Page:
Changes to PAYE Legislation from April 2021
Thu, Apr 1, 2021
We’ve pulled together this handy breakdown to help you understand the changes which affect statutory payments such as maternity (SMP) and paternity (SPP), personal allowance, National Insurance, tax and the National Minimum Wage and the impact they will have on your employees.
What will the National Minimum Wage be in 2021?
One of the most significant changes to be aware of this year is to the National Living Wage. As of April 2021, the National Living Wage will include workers aged 23 and 24.
Previously, the National Living Wage applied to employees aged 25 and over, meaning that millions of additional young workers are set to benefit from an increased hourly rate of pay.
Here’s a breakdown of this year’s rates:
Since its introduction in 2016, it’s thought that a full-time worker receiving NLW will have received around £4,030 increase in annual earnings.
Employers also have the option of paying their employees the ‘Real Living Wage’, this is a voluntary rate calculated by the Living Wage Foundation as being a truer reflection of what employees need to earn to meet the rising costs of living. The new Real Living Wage rate is £9.50 across the UK and £10.85 for London.
What is the personal allowance for 2021/22?
Personal allowance is the amount of income that you do not pay tax on. The amount of tax you pay in each tax year depends on how much of your income is above your personal allowance and how much of your income falls within each tax band.
2021 sees a minimal increase of £70 to the standard personal allowance, taking it up to £12,579 for the year. This means that as of 6th April 2021 the standard tax code will be 1257L resulting in just £14 additional income.
It is worth mentioning that employees who are married or in a civil partnership may benefit from claiming Marriage Allowance if one partner is not earning up to their personal allowance. Up to £1,250 of their remaining allowance can be transferred to the other partner which could result in an additional £20 to £30 per month through an adjustment to the tax code. Employees can check their eligibility and claim for Marriage Allowance online using this link.
What is the National Insurance (NI) threshold for 2021/22?
Changes to the national insurance thresholds are also minimal this year. With the Lower Earnings Limit (the amount employees must receive to be eligible for statutory payments) remaining the same.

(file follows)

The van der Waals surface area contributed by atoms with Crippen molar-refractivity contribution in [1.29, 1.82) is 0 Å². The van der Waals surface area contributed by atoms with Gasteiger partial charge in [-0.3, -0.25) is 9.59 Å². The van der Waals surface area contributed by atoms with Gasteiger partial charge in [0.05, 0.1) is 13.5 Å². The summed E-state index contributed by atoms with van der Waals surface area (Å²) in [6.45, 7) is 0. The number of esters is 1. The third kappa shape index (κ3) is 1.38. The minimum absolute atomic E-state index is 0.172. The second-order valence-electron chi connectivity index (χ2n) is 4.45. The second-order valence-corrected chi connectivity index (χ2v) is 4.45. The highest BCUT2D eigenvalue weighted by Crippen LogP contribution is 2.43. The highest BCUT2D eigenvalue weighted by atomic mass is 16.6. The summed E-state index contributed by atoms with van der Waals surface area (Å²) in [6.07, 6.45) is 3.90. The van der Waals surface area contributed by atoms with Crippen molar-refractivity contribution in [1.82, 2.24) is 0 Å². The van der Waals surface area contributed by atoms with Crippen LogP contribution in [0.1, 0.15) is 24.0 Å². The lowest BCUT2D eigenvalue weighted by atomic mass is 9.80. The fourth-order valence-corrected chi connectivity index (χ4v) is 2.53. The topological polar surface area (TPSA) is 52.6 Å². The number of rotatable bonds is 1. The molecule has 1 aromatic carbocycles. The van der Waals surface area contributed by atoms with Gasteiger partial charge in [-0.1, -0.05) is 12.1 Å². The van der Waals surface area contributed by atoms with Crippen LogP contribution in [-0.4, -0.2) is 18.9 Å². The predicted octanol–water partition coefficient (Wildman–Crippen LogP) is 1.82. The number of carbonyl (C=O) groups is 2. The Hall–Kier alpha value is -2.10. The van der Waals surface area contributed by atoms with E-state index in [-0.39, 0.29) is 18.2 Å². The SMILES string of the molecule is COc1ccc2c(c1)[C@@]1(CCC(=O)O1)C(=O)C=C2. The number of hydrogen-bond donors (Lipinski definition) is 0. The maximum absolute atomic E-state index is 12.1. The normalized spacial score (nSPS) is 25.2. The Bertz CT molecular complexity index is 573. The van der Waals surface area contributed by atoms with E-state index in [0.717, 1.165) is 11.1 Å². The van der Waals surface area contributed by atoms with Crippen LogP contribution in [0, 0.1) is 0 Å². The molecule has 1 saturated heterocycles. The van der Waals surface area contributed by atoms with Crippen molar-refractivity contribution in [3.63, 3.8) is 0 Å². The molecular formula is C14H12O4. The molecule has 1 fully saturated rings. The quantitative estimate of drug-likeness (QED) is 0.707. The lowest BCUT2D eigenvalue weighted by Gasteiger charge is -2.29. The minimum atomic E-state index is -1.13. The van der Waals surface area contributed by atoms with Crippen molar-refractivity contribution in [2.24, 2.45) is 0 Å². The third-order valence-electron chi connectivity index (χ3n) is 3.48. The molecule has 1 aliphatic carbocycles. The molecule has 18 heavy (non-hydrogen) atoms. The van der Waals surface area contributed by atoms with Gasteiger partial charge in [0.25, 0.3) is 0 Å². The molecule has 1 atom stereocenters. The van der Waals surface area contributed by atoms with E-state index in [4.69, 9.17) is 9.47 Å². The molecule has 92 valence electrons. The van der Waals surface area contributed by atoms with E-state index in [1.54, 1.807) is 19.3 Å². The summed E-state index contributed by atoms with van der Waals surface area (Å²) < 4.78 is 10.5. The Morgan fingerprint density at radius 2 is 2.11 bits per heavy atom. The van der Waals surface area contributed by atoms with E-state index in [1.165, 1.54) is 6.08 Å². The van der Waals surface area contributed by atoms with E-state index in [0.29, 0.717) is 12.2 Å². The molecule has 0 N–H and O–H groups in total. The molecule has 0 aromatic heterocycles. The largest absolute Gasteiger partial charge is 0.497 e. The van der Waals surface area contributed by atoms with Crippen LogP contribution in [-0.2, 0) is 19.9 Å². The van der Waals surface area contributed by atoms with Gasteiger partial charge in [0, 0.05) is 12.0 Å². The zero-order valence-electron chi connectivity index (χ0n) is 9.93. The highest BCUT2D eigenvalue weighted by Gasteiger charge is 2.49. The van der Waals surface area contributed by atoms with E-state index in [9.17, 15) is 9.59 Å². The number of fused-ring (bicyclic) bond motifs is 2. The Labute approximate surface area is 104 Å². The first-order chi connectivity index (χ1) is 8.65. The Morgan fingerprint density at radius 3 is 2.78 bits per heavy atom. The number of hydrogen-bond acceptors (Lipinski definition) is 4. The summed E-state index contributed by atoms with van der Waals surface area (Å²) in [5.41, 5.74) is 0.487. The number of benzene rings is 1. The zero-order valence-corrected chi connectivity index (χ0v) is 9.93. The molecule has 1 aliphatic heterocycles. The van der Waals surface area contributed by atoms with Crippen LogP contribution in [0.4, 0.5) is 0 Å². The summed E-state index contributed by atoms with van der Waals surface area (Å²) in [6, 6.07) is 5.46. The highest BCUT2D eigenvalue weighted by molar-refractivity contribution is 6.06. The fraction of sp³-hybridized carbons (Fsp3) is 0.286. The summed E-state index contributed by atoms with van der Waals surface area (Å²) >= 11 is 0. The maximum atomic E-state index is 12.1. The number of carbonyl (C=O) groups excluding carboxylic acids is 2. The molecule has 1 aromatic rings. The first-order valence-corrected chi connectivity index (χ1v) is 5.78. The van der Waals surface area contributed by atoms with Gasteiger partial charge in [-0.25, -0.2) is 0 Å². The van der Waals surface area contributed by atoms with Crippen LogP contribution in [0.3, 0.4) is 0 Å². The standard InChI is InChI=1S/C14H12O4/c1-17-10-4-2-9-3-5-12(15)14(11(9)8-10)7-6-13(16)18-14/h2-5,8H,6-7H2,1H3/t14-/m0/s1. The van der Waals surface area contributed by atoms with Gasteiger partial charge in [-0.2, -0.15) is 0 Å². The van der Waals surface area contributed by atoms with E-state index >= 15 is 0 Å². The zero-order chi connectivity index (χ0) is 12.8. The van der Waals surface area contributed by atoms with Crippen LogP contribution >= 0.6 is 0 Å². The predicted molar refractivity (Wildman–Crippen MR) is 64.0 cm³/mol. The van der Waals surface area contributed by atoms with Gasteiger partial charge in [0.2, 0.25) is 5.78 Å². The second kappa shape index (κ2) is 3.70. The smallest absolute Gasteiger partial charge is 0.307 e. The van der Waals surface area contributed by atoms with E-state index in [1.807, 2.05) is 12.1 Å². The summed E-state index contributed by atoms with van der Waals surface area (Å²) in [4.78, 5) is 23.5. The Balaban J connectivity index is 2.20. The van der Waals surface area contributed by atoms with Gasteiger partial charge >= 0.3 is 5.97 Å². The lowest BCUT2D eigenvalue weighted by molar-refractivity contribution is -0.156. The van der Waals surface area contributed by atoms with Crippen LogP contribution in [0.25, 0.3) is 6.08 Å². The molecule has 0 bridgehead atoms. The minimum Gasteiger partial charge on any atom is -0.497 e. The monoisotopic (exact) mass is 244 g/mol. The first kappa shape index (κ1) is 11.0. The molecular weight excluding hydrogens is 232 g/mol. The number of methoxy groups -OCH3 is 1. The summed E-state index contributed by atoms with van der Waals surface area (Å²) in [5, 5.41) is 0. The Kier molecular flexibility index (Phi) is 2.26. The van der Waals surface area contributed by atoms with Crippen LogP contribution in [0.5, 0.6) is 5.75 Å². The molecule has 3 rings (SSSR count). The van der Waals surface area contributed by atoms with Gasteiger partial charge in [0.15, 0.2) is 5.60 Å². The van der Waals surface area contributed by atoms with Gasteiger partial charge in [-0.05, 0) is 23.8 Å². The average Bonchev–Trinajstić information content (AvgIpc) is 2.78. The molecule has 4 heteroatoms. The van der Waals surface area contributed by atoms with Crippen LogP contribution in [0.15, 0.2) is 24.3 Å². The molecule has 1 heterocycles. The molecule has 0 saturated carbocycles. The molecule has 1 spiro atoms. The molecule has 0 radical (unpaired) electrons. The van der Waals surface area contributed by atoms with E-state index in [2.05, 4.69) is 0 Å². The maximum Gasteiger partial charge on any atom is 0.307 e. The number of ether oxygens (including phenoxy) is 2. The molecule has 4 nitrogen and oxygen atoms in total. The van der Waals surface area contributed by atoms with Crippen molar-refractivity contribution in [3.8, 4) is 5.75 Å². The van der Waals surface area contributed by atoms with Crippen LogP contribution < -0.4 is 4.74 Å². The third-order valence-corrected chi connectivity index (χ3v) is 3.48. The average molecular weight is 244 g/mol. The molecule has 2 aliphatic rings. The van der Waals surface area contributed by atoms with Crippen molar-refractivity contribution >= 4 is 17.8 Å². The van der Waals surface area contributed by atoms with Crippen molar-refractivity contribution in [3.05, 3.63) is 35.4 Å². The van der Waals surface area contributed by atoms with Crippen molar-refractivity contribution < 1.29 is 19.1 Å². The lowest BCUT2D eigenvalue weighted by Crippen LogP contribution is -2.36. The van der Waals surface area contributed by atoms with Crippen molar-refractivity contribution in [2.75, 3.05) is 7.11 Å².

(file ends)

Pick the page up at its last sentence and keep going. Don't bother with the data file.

Here’s an overview of the thresholds for this year, compared to 2020/21:
Directors receiving a salary through payroll will need to consider whether they pay themselves at the Primary Threshold, the Secondary Threshold or whether they want to use their full personal tax allowance. Your accountant will be best placed to advise on this, depending on your individual circumstances.
How much is SMP in 2021?
Changes to statutory pay come into effect from 4th April 2021. As an employer, it is important to ensure you are familiar with the changes and how this may affect your staff.
This means that as of the first Sunday in April, the weekly rate for Statutory Maternity Pay (SMP), Statutory Paternity Pay (SPP), Statutory Adoption Pay (SAP), Statutory Shared Parental Pay (SSPP) and Statutory Parental Bereavement Pay (SPBP) will increase to £151.97 (or 90% of the employee’s average weekly earnings, whichever is lower).
The increased rate of £151.97 is an increase of £0.77 from 2020’s £151.20 a week, which is considerably less than increases of the previous two years.
How much is SSP in 2021?
Statutory Sick Pay (SSP) is £95.85 a week and can be claimed for up to 28 weeks.
You must pay SSP to an employee who is off work self-isolating and off work for at least 4 days and any of the following statements apply:
- They or someone in their household has coronavirus symptoms or has tested positive.
- They have been notified by the NHS or public health that they have been in contact with someone who has tested positive for coronavirus.
- Someone in their support bubble has tested positive for coronavirus.
- They have been advised by a medical professional to self-isolate before having surgery.
How long has furlough been extended for?
In Rishi Sunak’s Budget announcement he shared the news that the Coronavirus Job Retention Scheme (CJRS), known to most as ‘furlough’ has been extended to September 2021.
Employees will continue to receive 80% of their salary for hours not worked, with employers being expected to contribute 10% in July and 20% in August and September.
You can find out more about this in our Budget Highlights.
Who needs to be aware of these changes?
As an employer, you should make yourself aware with any changes that can affect your staff. Whoever is responsible for your payroll should have expertise in all of these areas and be fully up-to-date with any upcoming changes.
At Portt & Co, our expert and well-established payroll service provides business owners with peace of mind, meaning that your most valuable assets are paid accurately and on time.